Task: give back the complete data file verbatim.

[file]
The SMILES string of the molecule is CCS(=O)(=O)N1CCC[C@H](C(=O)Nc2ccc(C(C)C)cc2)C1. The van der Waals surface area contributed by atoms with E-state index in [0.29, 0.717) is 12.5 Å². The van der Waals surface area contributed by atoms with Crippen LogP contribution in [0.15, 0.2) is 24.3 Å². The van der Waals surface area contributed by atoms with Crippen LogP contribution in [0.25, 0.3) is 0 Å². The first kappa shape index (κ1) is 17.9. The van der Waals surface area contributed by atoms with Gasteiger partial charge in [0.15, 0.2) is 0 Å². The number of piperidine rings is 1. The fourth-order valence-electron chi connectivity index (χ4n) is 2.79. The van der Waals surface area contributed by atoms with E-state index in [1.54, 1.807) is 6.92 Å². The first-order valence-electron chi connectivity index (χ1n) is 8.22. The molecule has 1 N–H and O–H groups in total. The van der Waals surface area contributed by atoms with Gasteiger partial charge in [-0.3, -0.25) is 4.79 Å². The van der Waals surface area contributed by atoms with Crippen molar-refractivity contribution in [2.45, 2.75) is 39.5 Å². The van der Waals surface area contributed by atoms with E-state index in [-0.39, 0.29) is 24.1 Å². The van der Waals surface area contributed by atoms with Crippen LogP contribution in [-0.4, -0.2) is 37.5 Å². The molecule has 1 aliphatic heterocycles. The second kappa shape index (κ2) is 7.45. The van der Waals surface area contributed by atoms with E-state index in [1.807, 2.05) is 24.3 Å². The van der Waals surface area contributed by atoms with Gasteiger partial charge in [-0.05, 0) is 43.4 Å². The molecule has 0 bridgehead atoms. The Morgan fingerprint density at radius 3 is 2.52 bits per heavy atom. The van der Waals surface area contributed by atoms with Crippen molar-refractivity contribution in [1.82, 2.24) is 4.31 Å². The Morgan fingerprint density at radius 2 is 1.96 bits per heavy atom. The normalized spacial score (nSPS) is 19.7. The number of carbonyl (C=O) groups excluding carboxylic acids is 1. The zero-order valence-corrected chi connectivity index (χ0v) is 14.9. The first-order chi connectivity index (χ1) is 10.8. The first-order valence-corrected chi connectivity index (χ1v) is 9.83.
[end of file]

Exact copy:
The SMILES string of the molecule is CCS(=O)(=O)N1CCC[C@H](C(=O)Nc2ccc(C(C)C)cc2)C1. The van der Waals surface area contributed by atoms with E-state index in [0.29, 0.717) is 12.5 Å². The van der Waals surface area contributed by atoms with Crippen LogP contribution in [0.15, 0.2) is 24.3 Å². The van der Waals surface area contributed by atoms with Crippen LogP contribution in [0.25, 0.3) is 0 Å². The first kappa shape index (κ1) is 17.9. The van der Waals surface area contributed by atoms with Gasteiger partial charge in [0.15, 0.2) is 0 Å². The number of piperidine rings is 1. The fourth-order valence-electron chi connectivity index (χ4n) is 2.79. The van der Waals surface area contributed by atoms with E-state index in [1.54, 1.807) is 6.92 Å². The first-order valence-electron chi connectivity index (χ1n) is 8.22. The molecule has 1 N–H and O–H groups in total. The van der Waals surface area contributed by atoms with Gasteiger partial charge in [-0.3, -0.25) is 4.79 Å². The van der Waals surface area contributed by atoms with Crippen molar-refractivity contribution in [2.45, 2.75) is 39.5 Å². The van der Waals surface area contributed by atoms with E-state index in [-0.39, 0.29) is 24.1 Å². The van der Waals surface area contributed by atoms with Crippen LogP contribution in [-0.4, -0.2) is 37.5 Å². The molecule has 1 aliphatic heterocycles. The second kappa shape index (κ2) is 7.45. The van der Waals surface area contributed by atoms with E-state index in [1.807, 2.05) is 24.3 Å². The van der Waals surface area contributed by atoms with Gasteiger partial charge in [-0.05, 0) is 43.4 Å². The molecule has 0 bridgehead atoms. The Morgan fingerprint density at radius 3 is 2.52 bits per heavy atom. The van der Waals surface area contributed by atoms with Crippen molar-refractivity contribution in [1.82, 2.24) is 4.31 Å². The Morgan fingerprint density at radius 2 is 1.96 bits per heavy atom. The normalized spacial score (nSPS) is 19.7. The number of carbonyl (C=O) groups excluding carboxylic acids is 1. The zero-order valence-corrected chi connectivity index (χ0v) is 14.9. The first-order chi connectivity index (χ1) is 10.8. The first-order valence-corrected chi connectivity index (χ1v) is 9.83.